again. >>> and defiance, as u.s. and allied forces pound targets in libya for a fourth straight night, moammar gadhafi emerges in public to tell his supporters he will be victorious. this as president obama heads home to work on handing over responsibility for the no-fly zone and nato finally prepares to step in after a diplomatic back and forth, all early this wednesday morning, march 23rd, back and forth, all early this wednesday morning, march 23rd, 2011. captioning funded by cbs >>> good morning. i'm erica hill with chris wragge. we begin with this breaking news. dame elizabeth taylor has died. >> screen legend and a hollywood icon, long considered one of the most beautiful, most talented women in all of hollywood lore. just a sad day for hollywood. a woman whose life will be celebrated that's for sure. >> there's much to celebrate in that life. her publicist saying the three-time oscar winner, just as famous for her life off screen including the eight marriages and her very important humanitarian work, her publicist says she died of congestive heart failure this morning at cedars
a celebrated hollywood career, and who used her celebrity to raise millions to help in the fight against aids, and the fear and silence that shrouded public understanding of the disease. the life of elizabeth taylor, tonight on a "second look." >>> good evening. and this is a "second look." she once said she couldn't remember a time when she was not famous. this week, a woman who was once known worldwide simply as "liz" died. elizabeth taylor's first movie was released when she was just 10 years. her movies made her a star, but the life she lived in the public eye contributed to her legend. married eight times, twice after richard burton. she traveled the world with her children following her daily life. she had three oscars and many of her hollywood costars described her as a life-long friend. when one of those friends rock hudson came down with a then barely-understood illness, she raised money against aids and sometimes, that brought her here to san francisco. >> i am here once more to ask for your help, your compassion, and your love. i am here for those who cannot be here to ask for them
says the rules need to be changed immediately. >>> targeting libya. u.s. and allied forces continue air strikes for the fifth straight night, but fail to stop moammar gadhafi from attacking a key rebel-held area. and in washington, the speaker of the house takes on president obama, as to why he didn't talk to congress before launching the attacks. >>> and remembering a legend. fans, friends, and some of hollywood's biggest stars honor elizabeth taylor's work both on-screen and off as the nation mourns the passing of the big-screen icon. we're going to look back at her life and her love, "early" this thursday morning, march 24th, life and her love, "early" this thursday morning, march 24th, 2011. captioning funded by cbs >>> good morning, everyone. welcome to "the early show" here on a thursday morning. i'm chris wragge. >> and i'm erica hill. boy do we have a talker of a story. >> is this a stunner or what? it tops our news this morning. we begin with the investigation of washington's reagan national airport, where air traffic controller apparently just fell asleep on the job early wedn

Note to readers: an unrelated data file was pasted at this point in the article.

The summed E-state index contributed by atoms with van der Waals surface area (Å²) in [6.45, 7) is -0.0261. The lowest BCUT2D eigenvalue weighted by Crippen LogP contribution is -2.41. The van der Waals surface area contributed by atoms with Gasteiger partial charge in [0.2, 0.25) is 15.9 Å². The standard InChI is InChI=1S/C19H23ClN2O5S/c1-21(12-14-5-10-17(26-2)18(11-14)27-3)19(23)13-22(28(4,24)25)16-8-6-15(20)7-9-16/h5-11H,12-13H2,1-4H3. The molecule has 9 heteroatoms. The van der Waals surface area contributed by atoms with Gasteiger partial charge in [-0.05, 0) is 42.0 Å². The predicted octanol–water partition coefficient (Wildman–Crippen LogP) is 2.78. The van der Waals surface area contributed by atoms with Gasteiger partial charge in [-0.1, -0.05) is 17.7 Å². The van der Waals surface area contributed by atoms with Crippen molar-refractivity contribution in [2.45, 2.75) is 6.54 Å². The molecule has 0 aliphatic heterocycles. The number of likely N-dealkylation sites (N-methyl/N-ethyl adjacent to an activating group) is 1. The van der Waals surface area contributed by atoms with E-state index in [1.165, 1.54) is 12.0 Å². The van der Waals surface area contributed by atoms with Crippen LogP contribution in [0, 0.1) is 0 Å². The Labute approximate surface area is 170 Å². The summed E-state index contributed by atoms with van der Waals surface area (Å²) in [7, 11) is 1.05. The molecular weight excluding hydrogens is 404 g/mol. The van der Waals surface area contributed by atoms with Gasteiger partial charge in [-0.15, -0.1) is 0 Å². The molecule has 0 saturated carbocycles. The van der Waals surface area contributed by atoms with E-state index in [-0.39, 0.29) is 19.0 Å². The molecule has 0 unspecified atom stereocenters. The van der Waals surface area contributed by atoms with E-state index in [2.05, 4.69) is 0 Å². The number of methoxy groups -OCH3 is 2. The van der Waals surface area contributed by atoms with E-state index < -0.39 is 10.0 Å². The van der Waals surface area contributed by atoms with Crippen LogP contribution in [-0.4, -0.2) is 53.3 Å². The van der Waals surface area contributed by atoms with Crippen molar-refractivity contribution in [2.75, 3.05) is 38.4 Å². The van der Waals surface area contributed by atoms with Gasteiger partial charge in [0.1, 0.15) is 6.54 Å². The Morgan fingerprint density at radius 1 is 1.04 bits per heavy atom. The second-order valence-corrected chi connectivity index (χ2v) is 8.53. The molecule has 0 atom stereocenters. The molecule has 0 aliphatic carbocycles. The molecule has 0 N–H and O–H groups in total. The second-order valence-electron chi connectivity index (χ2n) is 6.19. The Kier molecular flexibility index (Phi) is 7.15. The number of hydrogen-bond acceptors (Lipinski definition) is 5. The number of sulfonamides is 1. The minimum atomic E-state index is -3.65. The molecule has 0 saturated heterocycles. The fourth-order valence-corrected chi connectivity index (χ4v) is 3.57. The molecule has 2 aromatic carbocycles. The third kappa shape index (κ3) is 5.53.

's a wet wednesday march 23 i'm frank mallicoat. >> i'm sydnie kohara. thanks so much for joining us. your time is 6:00. 11 straight days of rain and counting. >> a lot. >> we want team coverage on this morning's storm. anne makovec live in marin, where there's some flooding. elizabeth wenger at the bay bridge, but first off let's start with a check of weather and traffic, lawrence in the weather center and we can see that hi-def doppler behind us. >> it's been ripping around the bay area this morning, folks. if you are on the roads be careful. the cold front literally coming through right now stretching down from vacaville, fairfield into concord and livermore and fremont. pockets the moderate to heavier rainfall into pleasant hill and concord. you see the cell moving by now and we have seen some strong gusty winds with that. we have gusts over 30 miles per hour, even one over 50 miles per hour. so you get the idea the cold front moving by. the heaviest amounts of rainfall probably this morning. then showers into the middle of the morning. flash flood watches in the coastal sections and t
, all of us at school, we all wanted to look like her, have the big eyebrows, and the black hair, and the beauty mark. and she was phenomenal, and i kept a scrap book on her, which is why it was so fascinating for me a few years later in hollywood to meet her at mgm in the make-up room. and that she was so sweet, because she was showing pictures of her children to everybody. and she was very baudy. i think that's something a lot of people didn't know about her, she liked a salty turn of phrase, but then us english actresses did that. >> you shared a fall of husbands. you have 13 between you. >> that's true. and in fact the last time i got a divorce, she sent me a note and said i'm still ahead by three. i said, don't worry, liz, i'm going to catch up. i didn't call her liz, i always called her elizabeth. she didn't like being called liz. i think people had a huge amount of respect for her, the thing that was so amazing about her, most women really liked her. she was a gal's gal, you know? like carol just said, she was so one of the girls, and people -- men just fell all over thems